Garbage In Garbage Out (GIGO) is popular computing slang for “if you input the wrong data, the results will also be wrong.” The term arose in the programming community, where instructors remind students that they must check and re-check their data and coding to ensure that the results are valid. The term is also widely used in other industries, most notably in the recording industry, where people stress the need for good equipment. In this case, a poor initial recording will result in an album of low quality.
George Fuechsel, an early IBM programmer, is generally credited with coining the term. He reminded students that computers will process any kind of information they are given without judgment or an eye for accuracy. If mistake is made in the program, however small, it can result in Garbage In Garbage Out, and thereby create an unintended result. As long as people are aware of the fallibility of computers, this concept isn't a big issue, although it can be frustrating on a major project. It does, however, become a problem when people accept information on faith simply because it came from a computer.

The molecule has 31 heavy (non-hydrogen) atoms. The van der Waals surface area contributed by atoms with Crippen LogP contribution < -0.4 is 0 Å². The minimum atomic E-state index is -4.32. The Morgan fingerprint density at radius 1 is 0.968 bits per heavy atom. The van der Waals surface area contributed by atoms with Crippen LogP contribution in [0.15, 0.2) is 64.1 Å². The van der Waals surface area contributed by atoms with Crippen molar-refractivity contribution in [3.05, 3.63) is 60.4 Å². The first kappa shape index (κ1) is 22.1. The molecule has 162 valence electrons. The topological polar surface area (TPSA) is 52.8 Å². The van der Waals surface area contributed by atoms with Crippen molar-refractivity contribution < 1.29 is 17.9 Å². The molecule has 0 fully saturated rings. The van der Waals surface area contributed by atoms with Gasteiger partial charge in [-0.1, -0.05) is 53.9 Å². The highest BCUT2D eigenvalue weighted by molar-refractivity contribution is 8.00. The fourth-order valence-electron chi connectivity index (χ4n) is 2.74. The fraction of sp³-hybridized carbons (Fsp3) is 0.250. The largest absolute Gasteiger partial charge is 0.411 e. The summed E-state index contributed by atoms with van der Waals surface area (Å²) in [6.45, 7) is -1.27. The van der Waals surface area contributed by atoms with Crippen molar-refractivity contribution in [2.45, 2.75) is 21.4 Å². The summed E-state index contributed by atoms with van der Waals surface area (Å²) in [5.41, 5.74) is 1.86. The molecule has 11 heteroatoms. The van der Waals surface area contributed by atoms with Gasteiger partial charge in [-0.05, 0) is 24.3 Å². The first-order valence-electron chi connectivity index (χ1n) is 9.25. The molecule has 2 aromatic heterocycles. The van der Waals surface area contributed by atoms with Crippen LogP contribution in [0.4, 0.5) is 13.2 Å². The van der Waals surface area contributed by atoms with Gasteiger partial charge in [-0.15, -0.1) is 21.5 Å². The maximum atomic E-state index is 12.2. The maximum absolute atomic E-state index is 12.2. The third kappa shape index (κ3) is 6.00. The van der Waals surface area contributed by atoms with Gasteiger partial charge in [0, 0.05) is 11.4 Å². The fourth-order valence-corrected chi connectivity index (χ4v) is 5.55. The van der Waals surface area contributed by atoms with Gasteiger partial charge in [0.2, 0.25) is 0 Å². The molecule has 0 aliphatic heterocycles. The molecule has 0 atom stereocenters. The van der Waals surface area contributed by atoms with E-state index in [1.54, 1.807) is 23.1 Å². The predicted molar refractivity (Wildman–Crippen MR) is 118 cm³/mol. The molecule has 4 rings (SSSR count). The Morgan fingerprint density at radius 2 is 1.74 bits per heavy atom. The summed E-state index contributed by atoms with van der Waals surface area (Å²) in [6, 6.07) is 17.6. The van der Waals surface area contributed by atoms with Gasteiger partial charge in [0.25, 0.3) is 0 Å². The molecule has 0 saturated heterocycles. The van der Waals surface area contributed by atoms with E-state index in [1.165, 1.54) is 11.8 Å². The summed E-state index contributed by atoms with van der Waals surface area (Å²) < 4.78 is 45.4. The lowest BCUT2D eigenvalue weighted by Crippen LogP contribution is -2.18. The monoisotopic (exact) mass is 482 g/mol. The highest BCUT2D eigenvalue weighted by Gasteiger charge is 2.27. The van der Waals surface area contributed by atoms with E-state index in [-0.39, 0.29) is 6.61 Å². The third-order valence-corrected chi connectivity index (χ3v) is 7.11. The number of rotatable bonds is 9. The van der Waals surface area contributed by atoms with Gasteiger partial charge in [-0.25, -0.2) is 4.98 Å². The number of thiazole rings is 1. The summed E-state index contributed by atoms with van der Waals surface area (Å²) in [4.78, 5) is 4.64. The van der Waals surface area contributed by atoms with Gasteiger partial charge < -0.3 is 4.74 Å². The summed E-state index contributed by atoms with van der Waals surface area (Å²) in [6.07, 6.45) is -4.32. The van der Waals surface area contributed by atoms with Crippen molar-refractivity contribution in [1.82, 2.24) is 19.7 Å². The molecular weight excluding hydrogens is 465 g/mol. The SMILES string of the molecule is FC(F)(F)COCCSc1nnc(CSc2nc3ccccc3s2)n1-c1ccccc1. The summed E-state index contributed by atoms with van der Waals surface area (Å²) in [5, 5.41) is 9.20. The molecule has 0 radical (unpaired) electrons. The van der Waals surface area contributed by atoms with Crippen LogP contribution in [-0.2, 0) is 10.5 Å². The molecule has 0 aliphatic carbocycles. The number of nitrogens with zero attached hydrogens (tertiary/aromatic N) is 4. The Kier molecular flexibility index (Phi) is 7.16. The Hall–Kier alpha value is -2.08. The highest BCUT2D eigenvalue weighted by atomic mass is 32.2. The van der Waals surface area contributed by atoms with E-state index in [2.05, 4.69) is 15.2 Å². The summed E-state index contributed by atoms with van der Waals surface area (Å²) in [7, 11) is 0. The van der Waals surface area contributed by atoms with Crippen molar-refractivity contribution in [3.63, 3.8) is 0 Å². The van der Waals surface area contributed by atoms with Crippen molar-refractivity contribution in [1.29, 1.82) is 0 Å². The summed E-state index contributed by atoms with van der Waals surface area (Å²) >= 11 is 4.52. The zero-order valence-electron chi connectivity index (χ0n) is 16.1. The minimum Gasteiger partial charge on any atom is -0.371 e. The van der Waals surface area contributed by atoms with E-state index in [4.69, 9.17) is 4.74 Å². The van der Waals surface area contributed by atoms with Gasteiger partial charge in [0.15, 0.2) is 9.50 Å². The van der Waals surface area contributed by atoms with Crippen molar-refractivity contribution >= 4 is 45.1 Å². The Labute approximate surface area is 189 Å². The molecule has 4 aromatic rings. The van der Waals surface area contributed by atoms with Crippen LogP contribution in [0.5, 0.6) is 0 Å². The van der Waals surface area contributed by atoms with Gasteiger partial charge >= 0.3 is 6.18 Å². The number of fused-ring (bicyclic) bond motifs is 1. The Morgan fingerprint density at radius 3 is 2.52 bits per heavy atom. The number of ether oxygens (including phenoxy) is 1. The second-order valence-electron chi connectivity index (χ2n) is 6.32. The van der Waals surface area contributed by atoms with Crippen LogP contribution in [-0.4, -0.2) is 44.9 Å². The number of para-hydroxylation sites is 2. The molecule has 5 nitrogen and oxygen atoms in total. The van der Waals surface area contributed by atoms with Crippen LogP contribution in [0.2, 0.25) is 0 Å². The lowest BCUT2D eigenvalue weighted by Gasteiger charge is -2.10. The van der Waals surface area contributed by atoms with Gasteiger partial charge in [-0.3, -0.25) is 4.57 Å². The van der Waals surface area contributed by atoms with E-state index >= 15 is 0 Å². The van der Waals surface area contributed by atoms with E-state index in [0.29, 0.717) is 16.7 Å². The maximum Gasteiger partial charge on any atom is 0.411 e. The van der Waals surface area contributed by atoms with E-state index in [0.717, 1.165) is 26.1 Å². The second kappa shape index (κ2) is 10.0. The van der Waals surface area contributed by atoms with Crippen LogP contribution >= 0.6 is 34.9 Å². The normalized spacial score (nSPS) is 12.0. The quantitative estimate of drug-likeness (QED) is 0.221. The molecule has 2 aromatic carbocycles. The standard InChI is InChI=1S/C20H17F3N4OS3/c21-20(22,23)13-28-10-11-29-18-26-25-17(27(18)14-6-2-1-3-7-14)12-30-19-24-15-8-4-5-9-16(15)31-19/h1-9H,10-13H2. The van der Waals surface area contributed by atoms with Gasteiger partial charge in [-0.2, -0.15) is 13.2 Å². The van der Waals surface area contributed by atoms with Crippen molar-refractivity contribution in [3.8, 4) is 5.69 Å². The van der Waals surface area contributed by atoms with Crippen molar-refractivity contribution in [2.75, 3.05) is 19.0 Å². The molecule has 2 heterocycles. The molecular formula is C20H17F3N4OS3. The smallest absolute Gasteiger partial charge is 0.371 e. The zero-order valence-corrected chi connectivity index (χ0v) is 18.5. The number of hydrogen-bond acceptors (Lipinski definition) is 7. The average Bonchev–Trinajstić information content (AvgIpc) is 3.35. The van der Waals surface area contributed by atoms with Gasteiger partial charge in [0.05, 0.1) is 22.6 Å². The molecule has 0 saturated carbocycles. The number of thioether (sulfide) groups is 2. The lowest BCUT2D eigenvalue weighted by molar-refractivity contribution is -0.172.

When this happens, it is sometimes jokingly called Garbage In Gospel Out. Many computer users are guilty of assuming that computers are infallible and will always return correct results. This can cause serious problems. On a minor level, someone could simply have incorrect facts about a situation; on a major level, someone could base a serious decision on erroneous information.
Programmers try to be aware of the GIGO principle, and in fact many computers have the capacity to check code for basic errors. Most input data, however, still needs to be proofread, especially if it is complex and filled with multiple arguments, which usually is the case with advanced computing. This is one reason scientists like to confirm data with other scientists — to ensure that their calculations are correct.
The principle of Garbage In Garbage Out can apply to many things in life. Cooking with poor quality ingredients, often results in a disappointing meal. Likewise and on a more serious level, students who suffer from a poor education often struggle to succeed in life. The lesson is to ensure that something is of good quality before you use it, whether it's code or a new central heating system.